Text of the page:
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Title: Regional water consumption for hydro and thermal electricity generation in the United States

Water is an essential resource for most electric power generation technologies. Thermal power plants typically require a large amount of cooling water whose evaporation is regarded to be consumed. Hydropower plants result in evaporative water loss from the large surface areas of the storing reservoirs. This paper estimated the regional water consumption factors (WCFs) for thermal and hydro electricity generation in the United States, because the WCFs of these power plants vary by region and water supply and demand balance are of concern in many regions. For hydropower, total WCFs were calculated using a reservoir’s surface area, state-level water evaporation, and background evapotranspiration. Then, for a multipurpose reservoir, a fraction of its WCF was allocated to hydropower generation based on the share of the economic valuation of hydroelectricity among benefits from all purposes of the reservoir. For thermal power plants, the variations in WCFs by type of cooling technology, prime mover technology, and by region were addressed. The results show that WCFs for electricity generation vary significantly by region. Finally, the generation-weighted average WCFs of thermoelectricity and hydropower are 1.25 (range of 0.18–2.0) and 16.8 (range of 0.67–1194) L/kWh, respectively, and the generation-weighted average WCF by the U.S. generation mixmore » in 2015 is estimated at 2.18 L/kWh.« less
Authors:
ORCiD logo [1] ;  [1] ;  [1] ;  [1]
  1. Argonne National Lab. (ANL), Argonne, IL (United States). Energy Systems Division
Publication Date:
Grant/Contract Number:
AC02-06CH11357
Type:
Accepted Manuscript
Journal Name:
Applied Energy
Additional Journal Information:
Journal Volume: 210; Journal ID: ISSN 0306-2619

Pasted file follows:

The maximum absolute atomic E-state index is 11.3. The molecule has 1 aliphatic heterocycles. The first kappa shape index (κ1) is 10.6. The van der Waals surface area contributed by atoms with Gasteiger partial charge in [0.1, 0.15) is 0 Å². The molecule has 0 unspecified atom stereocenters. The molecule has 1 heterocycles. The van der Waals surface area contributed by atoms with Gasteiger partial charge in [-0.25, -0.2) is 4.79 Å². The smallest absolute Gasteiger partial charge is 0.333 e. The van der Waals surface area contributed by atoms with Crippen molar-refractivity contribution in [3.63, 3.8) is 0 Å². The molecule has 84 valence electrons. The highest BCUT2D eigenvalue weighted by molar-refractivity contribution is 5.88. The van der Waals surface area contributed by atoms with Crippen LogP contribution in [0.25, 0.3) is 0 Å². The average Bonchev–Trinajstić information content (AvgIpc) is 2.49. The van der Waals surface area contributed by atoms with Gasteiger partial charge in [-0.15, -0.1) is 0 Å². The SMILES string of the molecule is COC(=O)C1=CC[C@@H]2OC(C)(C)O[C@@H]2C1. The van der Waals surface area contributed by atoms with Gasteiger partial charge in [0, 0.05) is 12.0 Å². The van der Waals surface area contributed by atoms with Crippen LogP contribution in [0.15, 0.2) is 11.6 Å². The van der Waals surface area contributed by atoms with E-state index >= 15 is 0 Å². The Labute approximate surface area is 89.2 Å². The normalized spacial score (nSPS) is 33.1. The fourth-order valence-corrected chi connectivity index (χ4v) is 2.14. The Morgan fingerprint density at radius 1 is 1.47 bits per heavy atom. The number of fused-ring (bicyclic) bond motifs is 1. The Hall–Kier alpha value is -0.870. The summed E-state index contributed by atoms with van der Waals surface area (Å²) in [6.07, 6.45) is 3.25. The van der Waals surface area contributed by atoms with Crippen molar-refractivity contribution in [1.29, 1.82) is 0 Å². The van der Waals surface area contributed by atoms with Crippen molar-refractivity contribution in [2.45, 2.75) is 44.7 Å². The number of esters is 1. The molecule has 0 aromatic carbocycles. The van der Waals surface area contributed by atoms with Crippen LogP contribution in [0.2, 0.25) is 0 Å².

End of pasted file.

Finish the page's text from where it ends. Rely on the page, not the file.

Publisher:
Elsevier
Research Org:
Argonne National Lab. (ANL), Argonne, IL (United States)
Sponsoring Org:
USDOE Office of Energy Efficiency and Renewable Energy (EERE), Fuel Cell Technologies Office (EE-3F); USDOE Office of Energy Efficiency and Renewable Energy (EERE), Vehicle Technologies Office (EE-3V)
Country of Publication:
United States
Language:
English
Subject:
13 HYDRO ENERGY; 32 ENERGY CONSERVATION, CONSUMPTION, AND UTILIZATION; water consumption factor; hydropower; thermoelectricity; life-cycle analysis; allocation; regional analysis
OSTI Identifier:
1427501

Lee, Uisung, Han, Jeongwoo, Elgowainy, Amgad, and Wang, Michael. Regional water consumption for hydro and thermal electricity generation in the United States. United States: N. p., Web. doi:10.1016/j.apenergy.2017.05.025.
Lee, Uisung, Han, Jeongwoo, Elgowainy, Amgad, & Wang, Michael. Regional water consumption for hydro and thermal electricity generation in the United States. United States. doi:10.1016/j.apenergy.2017.05.025.
Lee, Uisung, Han, Jeongwoo, Elgowainy, Amgad, and Wang, Michael. 2017. "Regional water consumption for hydro and thermal electricity generation in the United States". United States. doi:10.1016/j.apenergy.2017.05.025. https://www.osti.gov/servlets/purl/1427501.
@article{osti_1427501,
title = {Regional water consumption for hydro and thermal electricity generation in the United States},
author = {Lee, Uisung and Han, Jeongwoo and Elgowainy, Amgad and Wang, Michael},
abstractNote = {Water is an essential resource for most electric power generation technologies. Thermal power plants typically require a large amount of cooling water whose evaporation is regarded to be consumed. Hydropower plants result in evaporative water loss from the large surface areas of the storing reservoirs. This paper estimated the regional water consumption factors (WCFs) for thermal and hydro electricity generation in the United States, because the WCFs of these power plants vary by region and water supply and demand balance are of concern in many regions. For hydropower, total WCFs were calculated using a reservoir’s surface area, state-level water evaporation, and background evapotranspiration. Then, for a multipurpose reservoir, a fraction of its WCF was allocated to hydropower generation based on the share of the economic valuation of hydroelectricity among benefits from all purposes of the reservoir. For thermal power plants, the variations in WCFs by type of cooling technology, prime mover technology, and by region were addressed. The results show that WCFs for electricity generation vary significantly by region. Finally, the generation-weighted average WCFs of thermoelectricity and hydropower are 1.25 (range of 0.18–2.0) and 16.8 (range of 0.67–1194) L/kWh, respectively, and the generation-weighted average WCF by the U.S. generation mix in 2015 is estimated at 2.18 L/kWh.},
doi = {10.1016/j.apenergy.2017.05.025},
journal = {Applied Energy},
number = ,
volume = 210,
place = {United States},
year = {2017},
month = {5}
}